|o Stadtbürgermeister (2019–24)||Annette Wick (SPD)|
|o Total||12.41 km2 (4.79 sq mi)|
|Elevation||110 m (360 ft)|
|o Density||890/km2 (2,300/sq mi)|
|Time zone||UTC+01:00 (CET)|
|Vehicle registration||EMS, DIZ, GOH|
Sitting on the confluence of the Lahn and Aar rivers, the town and the area have been inhabited by humans since the Stone Age. The old town is dominated by an eleventh century castle, now a youth hostel and museum. It is the ancestral home of the House of Nassau-Dietz, which in 1815 became the Dutch Royal Family.
The center of Diez is located four miles southwest of Limburg an der Lahn and 31 miles east of Koblenz. Diez, in Rheinland-Pfalz, and the adjoining city of Limburg, in the state of Hessen, are so close that in modern times they have increasingly merged into a single urban area, although they remain historically and politically distinct. The low rolling hills around Diez form part of the Rhenish Slate Mountains. The Lahn Valley serves as the boundary between the highlands north of the Westerwald with the forest of Taunus rising to the south. This valley, the Diezer gate, begins in the Limburg Lahn basin and rises towards Fachingen in the Lower Lahntal.
The first evidence of human settlement in the Diez area dates from the Stone Age (v. 20000-12000 BC), as demonstrated by discoveries in the caves of Wildweiberlei (between Diez and Altendiez). Other prehistoric evidence includes burial mounds and pottery finds of Latène which would seem to indicate primitive cultures present during the Celtic period. The fertility of the Diez valley and its location at the confluence of the Lahn and the Aar clearly made it a natural place for primitive peoples to settle.
The name "Diez" itself seems to be a corruption of the Frankish Theodissa, which evolved to Diedisse, which mutated over time to Dietz and finally to today's spelling of Diez. The settlement was known as Theodissa by the year 790 A.D. according to the charter of Charlemagne where it is listed as property of the Abbey of Prüm. Other early mentions In the post-Carolingian period include a reference to one Diez in the area of Niederlahngau, ruled by the Conradines.
In 1073 that the Count of Die(t)z was mentioned for the first time in a deed of sale for goods in Bodenheim. Early references show that Heinrich II von Diez (1145-1189) accompanied Frederick Barbarossa on his Italian campaign where he was involved in diplomatic negotiations. His son Henry III was part of the regency council and circle of tutors of for Henry VII, which seems to indicate an atmosphere of growing influence for the town. The Graf Gerhard IV (1276-1308) founded in 1289 a collegiate at the foot of the castle hill. The founding community came from the Abbey of Salz. The monastery was named Saint Mary's after the patron saint of the church. The town continued to prosper. By 1329, Ludwig of Bavaria bestowed the right of municipal law to Diez, and at that time the town was fortified with a wall with five entry gates.
The dynasty of the Counts of Diez ended in 1386 with Gerhard VII. His daughter Jutta of Diez had married Adolf of Nassau (1362-1420) in 1376 and inherited the county. Their only daughter, Jutta of Nassau, married Godfrey of Eppstein and inherited half of the county while the other half came to Adolf's brother Engelbert I of Nassau. The latter's descendants, the counts of Nassau-Dillenburg, acquired further parts of the Eppstein share in 1530, parts that had come down to the Counts of Katzenelnbogen and, after they died out in 1479, to Landgraf Heinrich III of Hesse. From 1564 on, Diez castle was solely owned by Nassau-Dillenburg.
William I, Count of Nassau-Dillenburg (1487-1559), called the rich, owned the counties of Nassau-Dillenburg, Nassau-Siegen, Nassau-Diez and Vianden. His eldest son William the Silent inherited the principality of Orange in Southern France from his cousin René of Chalon, as well as from his father the vast properties of the House of Nassau-Dillenburg in the Netherlands, which Engelbert I of Nassau had received by marriage in 1403. William the Silent originally served the Habsburgs as governor of the Spanish Netherlands, but later defected and became the main leader of the Dutch revolt against the Spanish Habsburgs that set off the Eighty Years' War and in 1581 resulted in the formal independence of the United Provinces of which he became the stadtholder. He was the founder of the House of Orange-Nassau.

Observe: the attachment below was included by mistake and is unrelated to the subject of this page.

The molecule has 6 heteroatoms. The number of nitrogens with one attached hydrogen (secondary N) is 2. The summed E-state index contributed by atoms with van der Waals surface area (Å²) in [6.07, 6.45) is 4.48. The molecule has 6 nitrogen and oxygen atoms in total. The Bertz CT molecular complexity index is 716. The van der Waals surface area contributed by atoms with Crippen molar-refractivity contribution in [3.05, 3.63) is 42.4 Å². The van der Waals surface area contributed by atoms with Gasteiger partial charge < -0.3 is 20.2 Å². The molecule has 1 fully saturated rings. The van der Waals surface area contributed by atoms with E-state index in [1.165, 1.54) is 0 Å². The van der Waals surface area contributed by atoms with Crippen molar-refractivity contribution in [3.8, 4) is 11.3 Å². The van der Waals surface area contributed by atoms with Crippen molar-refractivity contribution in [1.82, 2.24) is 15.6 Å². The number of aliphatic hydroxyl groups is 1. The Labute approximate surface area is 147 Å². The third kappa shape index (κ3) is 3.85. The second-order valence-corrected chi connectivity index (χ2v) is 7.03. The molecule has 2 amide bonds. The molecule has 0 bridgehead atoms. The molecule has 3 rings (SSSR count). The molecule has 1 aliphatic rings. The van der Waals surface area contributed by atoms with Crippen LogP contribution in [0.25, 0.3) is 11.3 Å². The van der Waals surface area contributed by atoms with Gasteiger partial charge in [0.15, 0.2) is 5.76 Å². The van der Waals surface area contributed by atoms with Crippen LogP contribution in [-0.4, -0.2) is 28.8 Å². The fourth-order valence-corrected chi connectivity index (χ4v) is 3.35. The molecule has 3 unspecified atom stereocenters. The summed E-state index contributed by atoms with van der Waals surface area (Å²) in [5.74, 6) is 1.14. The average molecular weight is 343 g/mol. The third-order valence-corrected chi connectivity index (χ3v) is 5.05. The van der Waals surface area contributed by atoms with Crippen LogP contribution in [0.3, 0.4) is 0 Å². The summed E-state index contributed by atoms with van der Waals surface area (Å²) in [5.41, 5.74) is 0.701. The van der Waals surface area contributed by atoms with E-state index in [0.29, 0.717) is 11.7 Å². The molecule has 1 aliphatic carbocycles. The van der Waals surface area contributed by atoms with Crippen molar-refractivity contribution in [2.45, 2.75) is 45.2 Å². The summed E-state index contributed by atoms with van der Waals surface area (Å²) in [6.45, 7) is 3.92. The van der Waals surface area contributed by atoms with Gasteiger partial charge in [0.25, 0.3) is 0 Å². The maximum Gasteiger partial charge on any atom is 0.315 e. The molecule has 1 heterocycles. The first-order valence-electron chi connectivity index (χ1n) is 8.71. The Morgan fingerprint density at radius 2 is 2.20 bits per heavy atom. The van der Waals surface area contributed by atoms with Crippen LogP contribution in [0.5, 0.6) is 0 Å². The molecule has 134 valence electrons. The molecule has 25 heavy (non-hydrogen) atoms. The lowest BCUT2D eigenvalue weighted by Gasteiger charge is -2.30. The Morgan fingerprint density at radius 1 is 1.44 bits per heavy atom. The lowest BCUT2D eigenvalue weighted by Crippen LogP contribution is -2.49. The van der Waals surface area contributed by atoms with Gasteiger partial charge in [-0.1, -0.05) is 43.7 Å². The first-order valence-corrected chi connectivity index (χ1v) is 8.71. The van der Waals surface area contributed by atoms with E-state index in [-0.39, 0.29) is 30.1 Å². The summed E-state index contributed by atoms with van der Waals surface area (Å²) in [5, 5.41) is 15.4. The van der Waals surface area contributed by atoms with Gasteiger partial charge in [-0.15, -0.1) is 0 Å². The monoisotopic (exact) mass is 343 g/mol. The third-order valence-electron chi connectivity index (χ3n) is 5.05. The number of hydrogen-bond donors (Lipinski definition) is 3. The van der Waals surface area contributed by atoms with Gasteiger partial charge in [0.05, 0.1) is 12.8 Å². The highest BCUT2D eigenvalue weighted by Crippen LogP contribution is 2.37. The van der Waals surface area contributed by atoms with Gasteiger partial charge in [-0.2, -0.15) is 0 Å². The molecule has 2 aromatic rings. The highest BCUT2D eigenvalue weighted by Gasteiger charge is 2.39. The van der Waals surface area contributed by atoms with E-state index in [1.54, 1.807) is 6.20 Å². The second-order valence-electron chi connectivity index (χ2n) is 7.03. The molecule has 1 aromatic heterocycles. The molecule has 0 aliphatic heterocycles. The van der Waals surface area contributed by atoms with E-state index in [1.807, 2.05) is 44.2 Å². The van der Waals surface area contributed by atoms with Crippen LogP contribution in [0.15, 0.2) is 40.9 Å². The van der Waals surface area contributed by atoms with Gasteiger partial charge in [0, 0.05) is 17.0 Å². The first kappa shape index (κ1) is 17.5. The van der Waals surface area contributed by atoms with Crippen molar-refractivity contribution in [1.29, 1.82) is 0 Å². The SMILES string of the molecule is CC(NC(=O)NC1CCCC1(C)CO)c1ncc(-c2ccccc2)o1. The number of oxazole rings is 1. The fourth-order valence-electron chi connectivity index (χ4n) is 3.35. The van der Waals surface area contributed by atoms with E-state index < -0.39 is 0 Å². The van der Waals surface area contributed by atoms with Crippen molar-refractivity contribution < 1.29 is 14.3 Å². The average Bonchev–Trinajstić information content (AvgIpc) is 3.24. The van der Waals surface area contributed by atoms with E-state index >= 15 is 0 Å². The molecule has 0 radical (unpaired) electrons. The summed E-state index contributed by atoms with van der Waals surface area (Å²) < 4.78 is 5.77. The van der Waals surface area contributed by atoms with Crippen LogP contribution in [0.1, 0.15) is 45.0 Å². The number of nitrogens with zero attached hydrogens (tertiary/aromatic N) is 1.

The early House of Orange-Nassau extinguished in the male line with William III of England (d. 1702), while the later House of Orange-Nassau (and the present Dutch royal family) descend in the male line from William I's younger brother John, Count of Nassau-Dillenburg, and subsequently from the latter's fifth son, Count Ernst Casimir of Nassau-Dietz. The Nassau-Dietz branch is also known as the "Friesian branch" because its ruling counts served as stadtholders in Friesland and Groningen at the same time.
In 1702, the Nassau-Dietz branch followed the House of Orange that had become extinct. The counts of Nassau-Dietz not only descended from William I., the Silent's, brother, but in female line also from himself, as William Frederick, Prince of Nassau-Dietz, had married Countess Albertine Agnes of Nassau, the fifth daughter of Frederick Henry, Prince of Orange in 1652. She had Schloss Oranienstein built from 1672 as her new residence at Diez.
Their grandson Johan Willem Friso (1687-1711) became Stadholder in Friesland and Groningen, and in 1702 became the heir of William III of England and thus the founder of the younger House of Orange-Nassau and of the Dutch Royal Family. However, he had to split the Dutch properties with the King of Prussia who also descended from William I. Johan Willem Friso's son, William IV, Prince of Orange, inherited a number of Nassau territories besides his paternal Nassau-Dietz, namely Nassau-Hadamar in 1711, Nassau-Siegen in 1734, and Nassau-Dillenburg in 1739. In 1732, Frederick William I of Prussia left him his Dutch properties, including Huis ten Bosch palace and Het Loo Palace. William IV became stadtholder of the Netherlands in 1747 and reunited all of the Dutch and German possessions of his family (except for Nassau-Weilburg) in his hand, styling himself Prince of Orange and Nassau.
The county of Nassau-Diez, like other Nassau territories, was occupied by Napoleonic France in 1795 and in 1806 was annexed by the Duchy of Nassau (ruled by the branch of Nassau-Weilburg) on 16-17 September 1796 as a consequence of the 2nd Coalition war between Austrians and French in the area between Diez and Limburg. By the end of the 18th century the entire west bank of the Rhine went to France and in 1803 a new Principality of Orange was formed from other territories, however only to be divided between the Duchy of Nassau and the Grand Duchy of Berg in 1806. William I of the Netherlands recovered his former counties in 1813, but gave Nassau-Diez, Nassau-Hadamar und Nassau-Dillenburg to Prussia, in exchange with Luxembourg, two years later. Prussia kept only Nassau-Siegen and soon ceded the other counties to the Duchy of Nassau which was however annexed by Prussia, including Diez, after the Austro-Prussian War in 1866, for Nassau's support of Austria.